I wrote this a few years ago.  I have learned so much since then.  I hope I am a better journalist and listener.

     In March, 2012, I landed in Kingston, Jamaica as a CusoInternational volunteer. I was embarking on a position as a Communications Advisor with Youth Opportunities Unlimited, an NGO that mentors youth from at-risk communities. This career change from journalism reflected a nice confluence of my professional, personal and academic endeavours, as since the age of 15, I have volunteered in my community. I had also recently completed a Master’s in political science (with a focus on international development in undergrad), so this was my first opportunity to apply and combine my domestic volunteering experience with newly acquired theoretical knowledge. But first, prior to departure, I participated in extensive training in acknowledgment of the culture shock volunteers face. CusoInternational ensures that participants are as prepared as possible with five days of training, which is underpinned theoretically by the “ice berg” theory of culture.

Created by Edward T. Hall, this theory posits that when one encounters a new culture, one absorbs only superficial components- the tip of the iceberg. We are only aware of the hulking remainder of the iceberg’s foundation at an intuitive, blind level, the theory states. In the realm of international development, this seems especially relevant. Volunteers are also shown Chimamanda Adichie’s“The Danger of a Single Story”, which is well-circulated in international development circles and in conversations about race and culture. Needless to say, academic theories always leave room for debate as to merit or accuracy. But it was this framework with which I joined busy, hectic Kingston and began a new career in international development.

In addition to this suggested outlook, I brought to the table a life of travel to many countries and several years living in India and Australia. So I was not too worried about actually living and working in Jamaica. It quickly became clear that I was known as “whitey,” and that I would always stand out, and this reality troubled me only mildly. What concerned me more, however, was as a writer and communications advisor, how I would share my experiences. How would I, a white woman coming from a privileged background, report on and characterize the Jamaicans I encountered.

I knew a few things to be true: I cannot shed my cultural or social status; I cannot truly share the Jamaican perspective (and every one is different), but I can try to understand, and that race and colour play powerful and often confusing and contradictory roles in Jamaican society. I knew my challenge would be to find a balance between respectfully sharing my experiences and telling stories that need to be told, while simultaneously keeping a check on my own perspective and status and their corresponding biases and prejudices. To be specific, when writing about the youth that my NGO works with, (I am challenged by this at home, to a certain extent, as well), I must avoid the trap of crossing a line of writing from a place of admiration to a place of reverence. I say reverence because I find my feelings can become excessive and frivolous and less than sober. This excess can tend towards de-humanizing these youth by lionizing them to the point of caricature.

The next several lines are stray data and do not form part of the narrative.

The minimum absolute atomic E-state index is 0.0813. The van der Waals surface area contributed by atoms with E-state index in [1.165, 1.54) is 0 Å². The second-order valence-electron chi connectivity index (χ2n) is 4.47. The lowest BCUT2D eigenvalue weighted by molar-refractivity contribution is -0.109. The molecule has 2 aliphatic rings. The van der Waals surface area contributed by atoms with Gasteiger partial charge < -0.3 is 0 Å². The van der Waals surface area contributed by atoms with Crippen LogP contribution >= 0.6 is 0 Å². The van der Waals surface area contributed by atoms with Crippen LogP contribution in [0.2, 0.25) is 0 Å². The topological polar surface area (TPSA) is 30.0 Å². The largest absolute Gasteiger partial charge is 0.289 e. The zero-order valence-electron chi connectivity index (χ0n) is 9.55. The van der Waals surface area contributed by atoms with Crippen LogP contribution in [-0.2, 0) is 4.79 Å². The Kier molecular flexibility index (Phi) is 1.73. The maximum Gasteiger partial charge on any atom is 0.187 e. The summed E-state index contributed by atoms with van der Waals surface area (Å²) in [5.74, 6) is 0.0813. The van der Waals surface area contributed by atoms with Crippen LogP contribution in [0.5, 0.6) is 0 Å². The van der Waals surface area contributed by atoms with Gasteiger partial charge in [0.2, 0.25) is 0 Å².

This danger is based on popular culture’s treatment of these “ghetto” youth, which regularly stereotypes them, regards them from a vantage point of white privilege, and then praises them for overcoming their horrible circumstances. It is a challenge not to fall into this trap. For I am inspired by these youth, let there be no doubt. They face things, on a daily basis, that others not conditioned to them would be felled by after one day. Children have told me of being accustomed to diving under their bed when gunshots ring out in their neigbourhood; not having enough money to pay for shoes so they can attend school; losing their “bredren” to violence; handing out hundreds of resumes but not being hired because of their address, and acting as a “bleacher” (someone who guards a garrison community with a gun). These circumstances place severe limitations on the choices and opportunities they have in a way that their wealthy peers do not have to deal with.

Prior to moving to Kingston, I was never able to accurately put a finger on the reason for my mild discomfort about the way in which I, and other mainly North American media outlets report on children or youth who are disadvantaged, underprivileged, of a lower socio-economic status, or whatever euphemism for poor you wish to use. In examining my own feelings with honesty, I find a tinge of pity and a tinge of guilt (why am I born to privileged circumstances and they are not?). There is also some of what psychologists call some “confirmation bias” going on. In other words, I see the stories I want to see, in a way that affirms my own beliefs, prejudices and biases. I cannot help but see these youth in a way that retells the narrative I already know: these youth must try to make it out of the ghetto; they hear gunshots at night and dive for cover; they do not have money to pay school fees or buy books; their father is absent, and on it goes. While these things are often true, there is much,muchmore to the story. These are not one-dimensional characters trying to overcome. They are complex, complicated, multifaceted people with hopes and dreams, who make horrible mistakes one day and achieve greatness the next.